We are not funded by the city and we depend entirely on donations and the free time of our volunteers. We do, however, get help from some cities in other forms. For example, Vodice is a city that pays for 70 free castrations/sterilizations for our animals at the local vet. We are hoping to make a similar deal with Šibenik soon as well.

What is the process of bringing animals to your shelter/association? Are there any obstacles/red tape in place for you as a shelter/association?

We are not allowed to rescue animals by simply picking them up from the street and taking them home. Every found animal has to be registered in the local shelter in Šibenik (As Eko). So the procedure is as follows: a person calls us that they found an animal, we then instruct them to call the municipal services and inform them of the animal. The municipal services then call the shelter to pick up the animal and if we have a foster home, we will intervene and take the animal into our care as soon as it's checked for the microchip and vaccinated. We do this, especially, if the animal is very young or fragile, to avoid it coming into contact with the other animals in the shelter. The shelter life is tough and the more fragile animals can get pushed aside while feeding. The main obstacle we face is that the municipal services of some towns are refusing to cooperate, which is something they ought to do by law. Also, they cannot be reached during weekends.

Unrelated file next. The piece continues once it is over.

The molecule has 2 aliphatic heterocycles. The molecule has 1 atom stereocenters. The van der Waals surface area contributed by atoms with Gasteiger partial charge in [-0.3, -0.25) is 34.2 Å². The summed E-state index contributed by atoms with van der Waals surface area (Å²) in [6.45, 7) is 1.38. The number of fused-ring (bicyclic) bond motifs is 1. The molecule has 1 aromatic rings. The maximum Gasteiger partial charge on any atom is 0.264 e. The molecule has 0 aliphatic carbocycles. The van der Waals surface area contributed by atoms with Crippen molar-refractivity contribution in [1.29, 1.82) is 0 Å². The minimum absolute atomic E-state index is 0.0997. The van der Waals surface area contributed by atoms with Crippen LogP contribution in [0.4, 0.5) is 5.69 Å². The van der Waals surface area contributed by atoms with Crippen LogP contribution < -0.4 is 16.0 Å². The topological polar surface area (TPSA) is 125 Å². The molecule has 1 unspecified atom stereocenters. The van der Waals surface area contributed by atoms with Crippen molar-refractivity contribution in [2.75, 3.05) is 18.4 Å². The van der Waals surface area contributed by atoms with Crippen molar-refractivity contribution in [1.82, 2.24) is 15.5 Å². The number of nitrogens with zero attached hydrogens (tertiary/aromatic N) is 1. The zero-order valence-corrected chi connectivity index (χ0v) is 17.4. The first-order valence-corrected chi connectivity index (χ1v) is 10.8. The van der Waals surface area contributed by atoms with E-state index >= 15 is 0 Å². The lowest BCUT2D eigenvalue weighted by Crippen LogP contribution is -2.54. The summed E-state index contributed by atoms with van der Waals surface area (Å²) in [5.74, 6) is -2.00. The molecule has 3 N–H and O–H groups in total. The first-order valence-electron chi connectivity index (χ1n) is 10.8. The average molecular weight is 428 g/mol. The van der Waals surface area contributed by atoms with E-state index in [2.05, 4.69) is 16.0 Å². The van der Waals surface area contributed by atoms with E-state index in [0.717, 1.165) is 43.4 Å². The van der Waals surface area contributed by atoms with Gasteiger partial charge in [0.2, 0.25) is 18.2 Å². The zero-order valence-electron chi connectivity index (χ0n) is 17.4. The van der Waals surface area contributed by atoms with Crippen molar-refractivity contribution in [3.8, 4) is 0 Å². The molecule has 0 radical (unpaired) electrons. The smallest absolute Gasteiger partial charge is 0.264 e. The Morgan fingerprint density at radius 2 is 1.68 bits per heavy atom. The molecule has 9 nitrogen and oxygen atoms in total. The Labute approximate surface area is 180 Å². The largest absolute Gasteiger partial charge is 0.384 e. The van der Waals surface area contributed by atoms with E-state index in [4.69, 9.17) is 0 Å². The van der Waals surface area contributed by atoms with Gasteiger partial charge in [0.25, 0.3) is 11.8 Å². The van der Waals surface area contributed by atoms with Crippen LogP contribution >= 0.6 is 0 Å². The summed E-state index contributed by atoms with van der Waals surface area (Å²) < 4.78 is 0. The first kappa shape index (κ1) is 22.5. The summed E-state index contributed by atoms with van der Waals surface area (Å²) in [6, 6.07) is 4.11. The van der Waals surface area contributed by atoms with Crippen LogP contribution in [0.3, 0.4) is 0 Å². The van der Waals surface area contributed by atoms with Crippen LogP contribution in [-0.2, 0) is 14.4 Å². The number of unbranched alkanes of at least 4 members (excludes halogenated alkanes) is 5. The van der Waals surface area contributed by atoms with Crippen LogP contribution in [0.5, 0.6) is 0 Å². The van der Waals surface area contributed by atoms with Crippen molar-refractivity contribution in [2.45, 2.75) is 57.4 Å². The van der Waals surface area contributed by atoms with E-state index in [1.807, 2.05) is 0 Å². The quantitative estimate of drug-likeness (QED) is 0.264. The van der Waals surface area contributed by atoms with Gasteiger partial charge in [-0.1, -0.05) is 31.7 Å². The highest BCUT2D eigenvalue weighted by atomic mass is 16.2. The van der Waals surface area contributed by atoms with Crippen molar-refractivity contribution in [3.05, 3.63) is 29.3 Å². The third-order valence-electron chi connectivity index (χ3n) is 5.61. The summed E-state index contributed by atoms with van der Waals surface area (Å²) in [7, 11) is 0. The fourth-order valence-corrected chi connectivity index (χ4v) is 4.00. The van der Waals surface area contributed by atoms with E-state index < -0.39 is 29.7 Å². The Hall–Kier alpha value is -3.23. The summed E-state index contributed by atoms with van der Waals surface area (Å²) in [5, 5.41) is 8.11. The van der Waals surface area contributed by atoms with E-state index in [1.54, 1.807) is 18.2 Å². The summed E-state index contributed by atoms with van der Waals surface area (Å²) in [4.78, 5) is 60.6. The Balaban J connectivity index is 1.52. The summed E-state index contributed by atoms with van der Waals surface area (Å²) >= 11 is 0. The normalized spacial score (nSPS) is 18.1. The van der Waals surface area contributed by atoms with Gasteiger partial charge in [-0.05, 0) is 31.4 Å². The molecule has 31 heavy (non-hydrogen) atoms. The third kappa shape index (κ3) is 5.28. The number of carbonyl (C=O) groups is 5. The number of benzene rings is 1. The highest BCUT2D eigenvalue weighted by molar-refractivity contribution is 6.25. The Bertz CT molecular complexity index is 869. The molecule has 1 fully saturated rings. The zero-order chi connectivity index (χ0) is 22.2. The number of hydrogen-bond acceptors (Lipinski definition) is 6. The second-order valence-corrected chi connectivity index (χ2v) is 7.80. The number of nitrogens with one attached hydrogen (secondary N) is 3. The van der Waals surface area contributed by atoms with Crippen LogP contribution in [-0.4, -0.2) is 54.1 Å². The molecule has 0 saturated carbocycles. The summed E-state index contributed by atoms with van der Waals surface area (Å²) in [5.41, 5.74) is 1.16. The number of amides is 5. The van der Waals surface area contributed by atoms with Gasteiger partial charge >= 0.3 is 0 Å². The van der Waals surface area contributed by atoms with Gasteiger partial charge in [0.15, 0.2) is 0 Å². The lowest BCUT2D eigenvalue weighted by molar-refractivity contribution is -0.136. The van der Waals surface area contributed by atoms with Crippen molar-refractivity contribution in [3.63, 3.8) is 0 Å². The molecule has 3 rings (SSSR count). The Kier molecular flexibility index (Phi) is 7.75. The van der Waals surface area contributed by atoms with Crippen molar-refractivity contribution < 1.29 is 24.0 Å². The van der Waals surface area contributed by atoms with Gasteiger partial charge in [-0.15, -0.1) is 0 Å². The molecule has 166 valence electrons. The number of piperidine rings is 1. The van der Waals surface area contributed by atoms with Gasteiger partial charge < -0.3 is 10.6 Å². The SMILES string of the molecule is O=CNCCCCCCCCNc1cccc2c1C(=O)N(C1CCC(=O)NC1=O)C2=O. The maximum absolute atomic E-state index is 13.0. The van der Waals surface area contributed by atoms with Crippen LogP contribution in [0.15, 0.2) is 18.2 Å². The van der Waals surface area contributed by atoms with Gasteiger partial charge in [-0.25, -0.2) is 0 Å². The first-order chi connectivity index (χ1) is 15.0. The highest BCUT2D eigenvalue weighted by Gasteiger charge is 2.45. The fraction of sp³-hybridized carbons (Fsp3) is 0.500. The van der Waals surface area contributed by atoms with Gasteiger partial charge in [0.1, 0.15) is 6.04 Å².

Is the lack of sterilisations the biggest problem in Croatia? Is it really that difficult to get cats and dogs sterilised in Croatia? 

It is not difficult at all to get them sterilized, however it seems to be difficult to get their owners to understand that they need to do it. The lack of sterilization is definitely a cause of the abandonment problem. Knowing how easily it could be solved makes it really painful for us to observe it. So we are trying hard to educate people to change their mentality slowly and to make them stop refusing to neuter/spay their animals.

How much does sterilisation usually cost? Do vets offer discounts for street cats or special circumstances?